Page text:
Surgery may be used to alleviate incontinence only after other treatments have been tried. Many surgical options have high rates of success. Urodynamic testing seems to confirm that surgical restoration of vault prolapse can cure motor urge incontinence.
The procedure of choice for stress urinary incontinence in females is what is called a sling procedure. A sling usually consists of a synthetic mesh material in the shape of a narrow ribbon but sometimes a biomaterial (bovine or porcine) or the patients own tissue that is placed under the urethra through one vaginal incision and two small abdominal incisions. The idea is to replace the deficient pelvic floor muscles and provide a backboard of support under the urethra.
The tension-free transvaginal tape(TVT) sling procedure treats urinary stress incontinence by positioning a polypropylene mesh tape underneath the urethra. The 20-minute outpatient procedure involves two miniature incisions and has an 86-95% cure rate. Complications, such as bladder perforation, can occur in the retropubic space if the procedure is not done correctly. This minimally invasive procedure is a common treatment for stress urinary incontinence.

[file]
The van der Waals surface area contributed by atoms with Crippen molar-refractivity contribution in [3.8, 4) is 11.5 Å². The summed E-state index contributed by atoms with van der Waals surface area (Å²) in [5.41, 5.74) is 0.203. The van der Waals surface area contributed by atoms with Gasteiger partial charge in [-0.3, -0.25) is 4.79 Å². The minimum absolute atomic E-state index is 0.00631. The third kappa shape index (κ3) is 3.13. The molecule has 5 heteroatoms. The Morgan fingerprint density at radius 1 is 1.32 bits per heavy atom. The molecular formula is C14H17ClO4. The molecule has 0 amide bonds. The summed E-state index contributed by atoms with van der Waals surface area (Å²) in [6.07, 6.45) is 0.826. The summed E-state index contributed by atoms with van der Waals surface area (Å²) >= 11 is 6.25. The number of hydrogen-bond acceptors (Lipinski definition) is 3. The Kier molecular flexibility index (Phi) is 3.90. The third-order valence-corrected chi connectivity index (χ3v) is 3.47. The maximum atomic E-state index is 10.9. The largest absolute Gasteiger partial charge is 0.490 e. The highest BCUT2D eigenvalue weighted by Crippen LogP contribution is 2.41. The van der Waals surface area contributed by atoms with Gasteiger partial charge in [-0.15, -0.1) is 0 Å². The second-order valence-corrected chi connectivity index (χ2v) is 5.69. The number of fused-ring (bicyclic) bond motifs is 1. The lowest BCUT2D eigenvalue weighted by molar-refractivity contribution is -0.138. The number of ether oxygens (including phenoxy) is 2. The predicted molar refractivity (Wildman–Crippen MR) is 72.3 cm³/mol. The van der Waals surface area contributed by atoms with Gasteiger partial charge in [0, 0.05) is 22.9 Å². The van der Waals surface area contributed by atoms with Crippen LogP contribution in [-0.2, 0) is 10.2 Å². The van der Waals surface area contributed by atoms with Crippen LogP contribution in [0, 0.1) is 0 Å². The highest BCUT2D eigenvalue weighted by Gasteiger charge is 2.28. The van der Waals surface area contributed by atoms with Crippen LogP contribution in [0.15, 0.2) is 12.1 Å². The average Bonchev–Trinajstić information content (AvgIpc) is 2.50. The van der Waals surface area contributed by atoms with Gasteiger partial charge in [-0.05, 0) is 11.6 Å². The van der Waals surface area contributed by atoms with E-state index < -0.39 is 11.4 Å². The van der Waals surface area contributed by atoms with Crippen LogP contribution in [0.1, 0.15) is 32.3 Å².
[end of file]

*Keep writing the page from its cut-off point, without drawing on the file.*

The transobturator tape (TOT) sling procedure aims to eliminate stress urinary incontinence by providing support under the urethra. This minimally-invasive procedure eliminates retropubic needle passage and involves inserting a mesh tape under the urethra through three small incisions in the groin area. While the procedure has shown risks during its infancy, recent developments have increased the cure rate to 90%.
The mini-sling procedure also known as TVT-Secure. The reported short term cure rates of the TVT-Secure ranged from 67% to 83%.
The needleless sling is a single incision TOT. It is implanted via one unique incision. The needleless has approximately 136% more surface area than the mini sling, which may better support the pelvic floor and urethra, and no sharp instruments are required to implant the sling besides the scalpel used to make the incision, which may enhance patient comfort.
The readjustable sling consists of a standard synthetic mesh sling combined with sutures that attach to an implantable tensioning device that resides permanently under the skin in the abdominal wall. Once implanted, this Readjustable Mechanical External (REMEEX) device can be re-accessed under local anesthesia to fine tune the sling should incontinence reappear months or years after the initial surgery
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